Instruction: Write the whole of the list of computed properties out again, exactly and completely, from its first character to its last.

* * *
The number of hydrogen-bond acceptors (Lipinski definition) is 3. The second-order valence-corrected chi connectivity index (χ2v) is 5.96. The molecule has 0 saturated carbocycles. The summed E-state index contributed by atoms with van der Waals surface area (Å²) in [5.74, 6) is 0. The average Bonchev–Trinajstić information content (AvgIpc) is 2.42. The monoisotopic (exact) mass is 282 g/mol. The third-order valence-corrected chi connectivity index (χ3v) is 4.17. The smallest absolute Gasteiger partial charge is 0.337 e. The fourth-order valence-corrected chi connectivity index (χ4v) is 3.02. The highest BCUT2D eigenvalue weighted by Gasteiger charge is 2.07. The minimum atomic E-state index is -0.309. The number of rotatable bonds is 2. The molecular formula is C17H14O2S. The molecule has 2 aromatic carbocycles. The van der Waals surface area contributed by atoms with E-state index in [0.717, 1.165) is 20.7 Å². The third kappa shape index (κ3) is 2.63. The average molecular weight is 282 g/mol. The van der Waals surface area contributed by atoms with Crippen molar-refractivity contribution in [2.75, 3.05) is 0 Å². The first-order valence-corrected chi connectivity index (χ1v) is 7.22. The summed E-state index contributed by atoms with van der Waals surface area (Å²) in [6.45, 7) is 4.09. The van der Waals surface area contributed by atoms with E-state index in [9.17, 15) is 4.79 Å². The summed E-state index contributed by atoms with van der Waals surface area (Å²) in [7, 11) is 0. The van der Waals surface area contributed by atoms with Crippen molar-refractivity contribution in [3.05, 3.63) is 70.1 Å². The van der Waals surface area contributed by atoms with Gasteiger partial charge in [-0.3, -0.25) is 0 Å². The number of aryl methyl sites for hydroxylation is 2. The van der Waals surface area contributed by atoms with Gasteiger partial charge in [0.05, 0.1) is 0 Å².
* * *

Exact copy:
The number of hydrogen-bond acceptors (Lipinski definition) is 3. The second-order valence-corrected chi connectivity index (χ2v) is 5.96. The molecule has 0 saturated carbocycles. The summed E-state index contributed by atoms with van der Waals surface area (Å²) in [5.74, 6) is 0. The average Bonchev–Trinajstić information content (AvgIpc) is 2.42. The monoisotopic (exact) mass is 282 g/mol. The third-order valence-corrected chi connectivity index (χ3v) is 4.17. The smallest absolute Gasteiger partial charge is 0.337 e. The fourth-order valence-corrected chi connectivity index (χ4v) is 3.02. The highest BCUT2D eigenvalue weighted by Gasteiger charge is 2.07. The minimum atomic E-state index is -0.309. The number of rotatable bonds is 2. The molecular formula is C17H14O2S. The molecule has 2 aromatic carbocycles. The van der Waals surface area contributed by atoms with E-state index in [0.717, 1.165) is 20.7 Å². The third kappa shape index (κ3) is 2.63. The average molecular weight is 282 g/mol. The van der Waals surface area contributed by atoms with Crippen molar-refractivity contribution in [2.75, 3.05) is 0 Å². The first-order valence-corrected chi connectivity index (χ1v) is 7.22. The summed E-state index contributed by atoms with van der Waals surface area (Å²) in [6.45, 7) is 4.09. The van der Waals surface area contributed by atoms with E-state index in [9.17, 15) is 4.79 Å². The summed E-state index contributed by atoms with van der Waals surface area (Å²) in [7, 11) is 0. The van der Waals surface area contributed by atoms with Crippen molar-refractivity contribution in [3.05, 3.63) is 70.1 Å². The van der Waals surface area contributed by atoms with Gasteiger partial charge in [-0.3, -0.25) is 0 Å². The number of aryl methyl sites for hydroxylation is 2. The van der Waals surface area contributed by atoms with Gasteiger partial charge in [0.05, 0.1) is 0 Å².